Africa Film WebMeeting

Message from: (african-cinema-conference@XC.Org)
About: Proposed Namibian Film Commission Bill

Tue, 20 May 97 08:28:00 PDT

Originally from:
Originally dated: Tue, 20 May 97 08:28:00 PDT

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The Ministry of Information has circulated a draft Namibian Film Commission
Bill. The bill proposes that "No film producer or film production company
shall be allowed to produce any type of film in Namibia, without a valid
film production license". It also proposes that licenses should be issued
for "each individual film production". The only exemption from licensing are
certain television programme productions "as from time to time determined
by the commission". The penalty for not complying with the regulations
would be a fine of N$2000 (approx. US$456), and/or six months imprisonment.

MISA is fundamentally opposed to the licensing of any media practitioner or
production. The Namibian constitution guarantees to all persons the right
to freedom of speech and expression, including freedom of the press and
other media. The government therefore should not put itself or give powers
to another body to restrict these freedoms. Licensing is a restriction to
freedom of expression. Potential film makers need to satisfy immigration
requirements and uphold the law whilst working in this country. But for
any body to prescribe what productions can and cannot be made
is breaching the fundamental freedoms enshrined in the constitution.

The role of any film commission is to make recommendations on issues such
as waiving of visa requirements or the granting of tax rebates for
productions that it feels are of benefit to Namibia and its film industry.
It therefore should only have the power to issue licenses for approved
productions as evidence that they should receive benefits, not require
licensing as a prerequisite to production activities. This approach would
put Namibia on par with other film producing countries in the world.

A previous draft of the bill exempting Namibians and Namibian owned
companies, and allowing organizational rather than production by production
licensing, was circulated early last year. However, it was later withdrawn
after protests from the Namibian Independent Producers Association, who
wanted a law that would support the growth of the local industry. In
response to this demand the latest draft has included a provision for a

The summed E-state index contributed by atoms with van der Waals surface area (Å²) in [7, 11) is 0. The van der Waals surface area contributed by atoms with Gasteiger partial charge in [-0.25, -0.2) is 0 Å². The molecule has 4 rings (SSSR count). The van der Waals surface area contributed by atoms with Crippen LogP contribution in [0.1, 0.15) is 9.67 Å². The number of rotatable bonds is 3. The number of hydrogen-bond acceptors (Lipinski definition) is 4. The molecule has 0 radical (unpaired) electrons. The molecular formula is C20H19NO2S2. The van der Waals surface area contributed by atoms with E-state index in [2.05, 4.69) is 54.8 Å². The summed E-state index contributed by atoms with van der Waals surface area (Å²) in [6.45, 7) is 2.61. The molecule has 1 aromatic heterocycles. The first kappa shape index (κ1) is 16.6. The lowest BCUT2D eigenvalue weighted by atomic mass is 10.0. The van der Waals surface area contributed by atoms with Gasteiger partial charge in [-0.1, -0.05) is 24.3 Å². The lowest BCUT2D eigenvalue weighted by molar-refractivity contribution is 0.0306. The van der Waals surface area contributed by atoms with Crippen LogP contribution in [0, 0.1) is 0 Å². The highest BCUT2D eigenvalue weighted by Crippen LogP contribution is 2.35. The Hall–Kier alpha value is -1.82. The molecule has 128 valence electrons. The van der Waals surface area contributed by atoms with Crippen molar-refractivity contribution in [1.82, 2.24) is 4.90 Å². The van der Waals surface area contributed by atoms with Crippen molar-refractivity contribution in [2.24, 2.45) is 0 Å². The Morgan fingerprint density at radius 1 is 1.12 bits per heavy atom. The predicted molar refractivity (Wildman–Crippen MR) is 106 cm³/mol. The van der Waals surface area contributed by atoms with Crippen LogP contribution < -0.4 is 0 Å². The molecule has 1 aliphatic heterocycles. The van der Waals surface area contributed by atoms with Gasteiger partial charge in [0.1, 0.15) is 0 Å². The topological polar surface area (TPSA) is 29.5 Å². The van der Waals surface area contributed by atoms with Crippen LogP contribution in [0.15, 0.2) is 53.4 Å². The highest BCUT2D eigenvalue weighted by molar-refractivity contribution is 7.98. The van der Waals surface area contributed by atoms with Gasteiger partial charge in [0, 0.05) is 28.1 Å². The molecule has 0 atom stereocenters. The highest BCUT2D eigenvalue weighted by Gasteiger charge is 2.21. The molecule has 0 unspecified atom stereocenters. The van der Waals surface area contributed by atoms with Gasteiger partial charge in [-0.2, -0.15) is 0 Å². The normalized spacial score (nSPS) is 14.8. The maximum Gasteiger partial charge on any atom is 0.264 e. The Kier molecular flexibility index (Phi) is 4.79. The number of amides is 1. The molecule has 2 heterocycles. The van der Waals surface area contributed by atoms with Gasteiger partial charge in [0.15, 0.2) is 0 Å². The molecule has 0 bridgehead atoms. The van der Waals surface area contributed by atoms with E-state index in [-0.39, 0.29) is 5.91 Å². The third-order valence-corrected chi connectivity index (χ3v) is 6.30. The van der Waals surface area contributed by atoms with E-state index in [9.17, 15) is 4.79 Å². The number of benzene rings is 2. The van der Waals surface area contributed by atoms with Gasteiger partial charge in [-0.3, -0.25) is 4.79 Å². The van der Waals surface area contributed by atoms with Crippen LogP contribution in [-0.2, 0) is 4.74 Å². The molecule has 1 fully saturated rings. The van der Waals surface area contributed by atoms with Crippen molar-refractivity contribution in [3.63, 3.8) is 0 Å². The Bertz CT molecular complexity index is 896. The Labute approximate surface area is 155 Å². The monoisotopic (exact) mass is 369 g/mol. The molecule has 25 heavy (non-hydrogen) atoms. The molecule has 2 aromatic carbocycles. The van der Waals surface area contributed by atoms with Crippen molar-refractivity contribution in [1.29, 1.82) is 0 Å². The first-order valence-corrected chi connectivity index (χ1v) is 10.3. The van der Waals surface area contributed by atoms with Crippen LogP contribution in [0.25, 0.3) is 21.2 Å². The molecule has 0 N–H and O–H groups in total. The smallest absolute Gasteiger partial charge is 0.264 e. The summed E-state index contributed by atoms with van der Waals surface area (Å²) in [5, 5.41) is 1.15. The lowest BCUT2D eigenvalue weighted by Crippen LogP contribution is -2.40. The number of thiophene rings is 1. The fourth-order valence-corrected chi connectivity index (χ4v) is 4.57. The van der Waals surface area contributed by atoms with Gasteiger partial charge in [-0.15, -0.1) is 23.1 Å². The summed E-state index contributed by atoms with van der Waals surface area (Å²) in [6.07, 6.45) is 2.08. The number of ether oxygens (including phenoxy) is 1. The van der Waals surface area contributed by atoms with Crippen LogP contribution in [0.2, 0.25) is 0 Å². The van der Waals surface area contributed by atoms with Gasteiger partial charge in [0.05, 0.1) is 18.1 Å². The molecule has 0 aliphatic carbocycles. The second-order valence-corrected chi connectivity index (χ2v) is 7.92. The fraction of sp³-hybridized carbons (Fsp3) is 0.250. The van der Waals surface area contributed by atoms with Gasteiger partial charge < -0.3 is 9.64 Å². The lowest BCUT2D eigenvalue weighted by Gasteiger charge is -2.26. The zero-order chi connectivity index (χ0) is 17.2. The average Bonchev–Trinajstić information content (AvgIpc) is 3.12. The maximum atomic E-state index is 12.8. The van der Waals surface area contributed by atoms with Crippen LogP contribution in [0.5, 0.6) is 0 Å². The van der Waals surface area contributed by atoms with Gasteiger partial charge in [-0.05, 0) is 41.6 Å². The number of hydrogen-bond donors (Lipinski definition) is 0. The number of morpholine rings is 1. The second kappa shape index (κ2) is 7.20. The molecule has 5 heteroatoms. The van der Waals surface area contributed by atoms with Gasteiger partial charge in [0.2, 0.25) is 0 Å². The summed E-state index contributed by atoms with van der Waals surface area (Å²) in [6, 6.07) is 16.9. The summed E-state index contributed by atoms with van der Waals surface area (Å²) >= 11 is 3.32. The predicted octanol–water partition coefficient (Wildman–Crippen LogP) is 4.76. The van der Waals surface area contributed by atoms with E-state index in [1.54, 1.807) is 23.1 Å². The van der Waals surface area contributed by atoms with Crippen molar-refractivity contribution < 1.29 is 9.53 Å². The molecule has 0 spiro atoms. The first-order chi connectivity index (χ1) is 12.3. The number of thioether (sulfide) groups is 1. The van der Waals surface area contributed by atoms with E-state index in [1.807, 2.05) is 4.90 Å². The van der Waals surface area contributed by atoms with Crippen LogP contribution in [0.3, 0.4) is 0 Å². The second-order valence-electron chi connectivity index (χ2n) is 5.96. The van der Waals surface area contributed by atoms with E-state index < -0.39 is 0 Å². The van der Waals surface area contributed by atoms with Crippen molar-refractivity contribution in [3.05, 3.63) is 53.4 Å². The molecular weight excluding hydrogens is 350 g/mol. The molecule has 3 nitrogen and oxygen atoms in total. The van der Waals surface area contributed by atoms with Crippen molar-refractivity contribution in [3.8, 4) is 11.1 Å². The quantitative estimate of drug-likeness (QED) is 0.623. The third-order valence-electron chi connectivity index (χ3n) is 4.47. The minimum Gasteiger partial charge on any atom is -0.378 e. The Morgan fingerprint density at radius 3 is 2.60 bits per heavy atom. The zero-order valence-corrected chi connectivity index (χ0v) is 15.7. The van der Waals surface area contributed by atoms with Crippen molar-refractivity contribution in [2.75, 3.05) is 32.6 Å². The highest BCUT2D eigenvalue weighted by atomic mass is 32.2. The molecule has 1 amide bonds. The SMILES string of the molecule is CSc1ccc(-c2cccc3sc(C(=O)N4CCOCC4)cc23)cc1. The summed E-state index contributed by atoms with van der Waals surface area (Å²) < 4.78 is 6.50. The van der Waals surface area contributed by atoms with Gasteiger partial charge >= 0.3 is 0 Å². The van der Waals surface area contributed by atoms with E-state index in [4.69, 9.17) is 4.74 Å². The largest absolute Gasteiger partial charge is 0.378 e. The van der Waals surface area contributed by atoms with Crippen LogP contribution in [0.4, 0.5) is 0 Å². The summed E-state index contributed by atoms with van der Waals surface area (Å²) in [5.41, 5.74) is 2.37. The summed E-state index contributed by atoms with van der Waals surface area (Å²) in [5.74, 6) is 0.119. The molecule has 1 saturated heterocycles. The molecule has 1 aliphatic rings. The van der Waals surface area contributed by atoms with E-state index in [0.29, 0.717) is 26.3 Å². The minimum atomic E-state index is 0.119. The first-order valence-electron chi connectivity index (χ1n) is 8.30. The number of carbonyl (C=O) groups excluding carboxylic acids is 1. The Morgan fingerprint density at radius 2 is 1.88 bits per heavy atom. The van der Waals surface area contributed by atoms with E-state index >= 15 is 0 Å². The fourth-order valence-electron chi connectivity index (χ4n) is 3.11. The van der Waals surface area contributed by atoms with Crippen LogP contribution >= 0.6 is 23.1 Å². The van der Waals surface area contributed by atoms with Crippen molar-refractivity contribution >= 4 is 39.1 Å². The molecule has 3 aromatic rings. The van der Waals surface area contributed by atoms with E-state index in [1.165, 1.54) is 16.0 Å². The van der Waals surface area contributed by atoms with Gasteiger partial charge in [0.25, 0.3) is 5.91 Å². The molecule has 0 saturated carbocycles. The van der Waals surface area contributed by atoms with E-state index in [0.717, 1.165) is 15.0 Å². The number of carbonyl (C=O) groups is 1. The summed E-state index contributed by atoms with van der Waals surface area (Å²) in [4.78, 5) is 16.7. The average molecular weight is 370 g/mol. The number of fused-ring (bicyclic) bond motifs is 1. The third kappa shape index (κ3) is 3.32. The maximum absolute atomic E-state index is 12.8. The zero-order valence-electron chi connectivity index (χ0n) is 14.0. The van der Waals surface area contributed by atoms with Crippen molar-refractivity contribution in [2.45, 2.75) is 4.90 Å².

"Film and Video Development Fund", but there is no indication of how the
fund will obtain financing.

MISA does not oppose the establishment of a national film commission and/or
a film development fund. It urges the government to clarify work permit and
visa requirements for international productions. These requirements should
safeguard Namibians against the unnecessary use of overseas technical or
other personnel. Guidelines are also needed for co-productions. Namibia
should actively seek co-production treaties with other nations and work
within SADC to formulate regional policy in support to the film & video

MISA is association with the Namibian Independent Producers Association
currently in the process of gathering information on alternative ways in
which the Namibian industry can be supported, and promoted through an
enabling mechanism without the need for the licensing of productions.
MISA believes that any future legislation needs to focus primarily on
support to the industry and the attraction of foreign investment through
independent production funds, subsidies, quotas for local broadcasters etc.

MISA is also proposing that a national seminar be organized to discuss
future legislation and would cover areas such as; the role of television in
supporting local production and indigenous languages, including local
content quotas, objectives of a film commission and its role in policy
development, production support and film financing, possible future tax and
investment incentives, establishment of co-production treaties, immigration
requirements for film makers, education & training, the future role of the
Namibia Communications Commission and its future autonomy and how to fund
the work of a film commission.

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